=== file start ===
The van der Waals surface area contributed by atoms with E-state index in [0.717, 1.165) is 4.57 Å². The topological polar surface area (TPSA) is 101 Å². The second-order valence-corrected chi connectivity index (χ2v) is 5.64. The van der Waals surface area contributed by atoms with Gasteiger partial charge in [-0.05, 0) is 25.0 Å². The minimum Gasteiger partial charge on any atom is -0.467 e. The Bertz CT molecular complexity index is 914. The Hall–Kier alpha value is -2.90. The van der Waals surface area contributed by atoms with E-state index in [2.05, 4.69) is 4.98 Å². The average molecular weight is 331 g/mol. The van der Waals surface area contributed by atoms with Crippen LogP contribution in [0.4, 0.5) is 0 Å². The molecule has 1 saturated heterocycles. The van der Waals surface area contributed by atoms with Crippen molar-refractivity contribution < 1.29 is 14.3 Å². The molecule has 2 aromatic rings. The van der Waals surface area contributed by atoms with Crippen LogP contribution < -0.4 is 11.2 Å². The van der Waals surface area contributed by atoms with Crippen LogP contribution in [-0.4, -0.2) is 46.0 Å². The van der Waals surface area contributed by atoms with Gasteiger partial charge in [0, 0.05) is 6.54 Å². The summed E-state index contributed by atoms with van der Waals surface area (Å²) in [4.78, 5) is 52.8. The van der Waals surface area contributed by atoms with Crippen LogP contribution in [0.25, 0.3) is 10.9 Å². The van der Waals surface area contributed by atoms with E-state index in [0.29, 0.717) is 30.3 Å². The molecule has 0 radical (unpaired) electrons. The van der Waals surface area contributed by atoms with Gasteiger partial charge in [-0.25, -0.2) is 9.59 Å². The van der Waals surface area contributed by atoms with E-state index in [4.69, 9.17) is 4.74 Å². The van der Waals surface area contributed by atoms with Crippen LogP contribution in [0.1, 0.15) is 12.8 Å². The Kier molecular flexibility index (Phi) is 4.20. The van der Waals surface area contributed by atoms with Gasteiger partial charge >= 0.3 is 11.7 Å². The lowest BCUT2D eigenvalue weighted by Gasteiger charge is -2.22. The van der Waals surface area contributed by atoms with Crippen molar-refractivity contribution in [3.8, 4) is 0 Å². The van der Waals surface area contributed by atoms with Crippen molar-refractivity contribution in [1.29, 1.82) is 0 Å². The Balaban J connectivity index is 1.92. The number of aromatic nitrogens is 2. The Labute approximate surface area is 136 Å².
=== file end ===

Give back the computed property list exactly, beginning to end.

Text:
The van der Waals surface area contributed by atoms with E-state index in [0.717, 1.165) is 4.57 Å². The topological polar surface area (TPSA) is 101 Å². The second-order valence-corrected chi connectivity index (χ2v) is 5.64. The van der Waals surface area contributed by atoms with Gasteiger partial charge in [-0.05, 0) is 25.0 Å². The minimum Gasteiger partial charge on any atom is -0.467 e. The Bertz CT molecular complexity index is 914. The Hall–Kier alpha value is -2.90. The van der Waals surface area contributed by atoms with E-state index in [2.05, 4.69) is 4.98 Å². The average molecular weight is 331 g/mol. The van der Waals surface area contributed by atoms with Crippen LogP contribution in [0.4, 0.5) is 0 Å². The molecule has 1 saturated heterocycles. The van der Waals surface area contributed by atoms with Crippen molar-refractivity contribution < 1.29 is 14.3 Å². The molecule has 2 aromatic rings. The van der Waals surface area contributed by atoms with Crippen LogP contribution < -0.4 is 11.2 Å². The van der Waals surface area contributed by atoms with Crippen LogP contribution in [-0.4, -0.2) is 46.0 Å². The van der Waals surface area contributed by atoms with Gasteiger partial charge in [0, 0.05) is 6.54 Å². The summed E-state index contributed by atoms with van der Waals surface area (Å²) in [4.78, 5) is 52.8. The van der Waals surface area contributed by atoms with Crippen LogP contribution in [0.25, 0.3) is 10.9 Å². The van der Waals surface area contributed by atoms with E-state index in [0.29, 0.717) is 30.3 Å². The molecule has 0 radical (unpaired) electrons. The van der Waals surface area contributed by atoms with Gasteiger partial charge in [-0.25, -0.2) is 9.59 Å². The van der Waals surface area contributed by atoms with E-state index in [4.69, 9.17) is 4.74 Å². The van der Waals surface area contributed by atoms with Crippen LogP contribution in [0.1, 0.15) is 12.8 Å². The Kier molecular flexibility index (Phi) is 4.20. The van der Waals surface area contributed by atoms with Gasteiger partial charge >= 0.3 is 11.7 Å². The lowest BCUT2D eigenvalue weighted by Gasteiger charge is -2.22. The van der Waals surface area contributed by atoms with Crippen molar-refractivity contribution in [3.8, 4) is 0 Å². The van der Waals surface area contributed by atoms with Crippen molar-refractivity contribution in [1.29, 1.82) is 0 Å². The Balaban J connectivity index is 1.92. The number of aromatic nitrogens is 2. The Labute approximate surface area is 136 Å².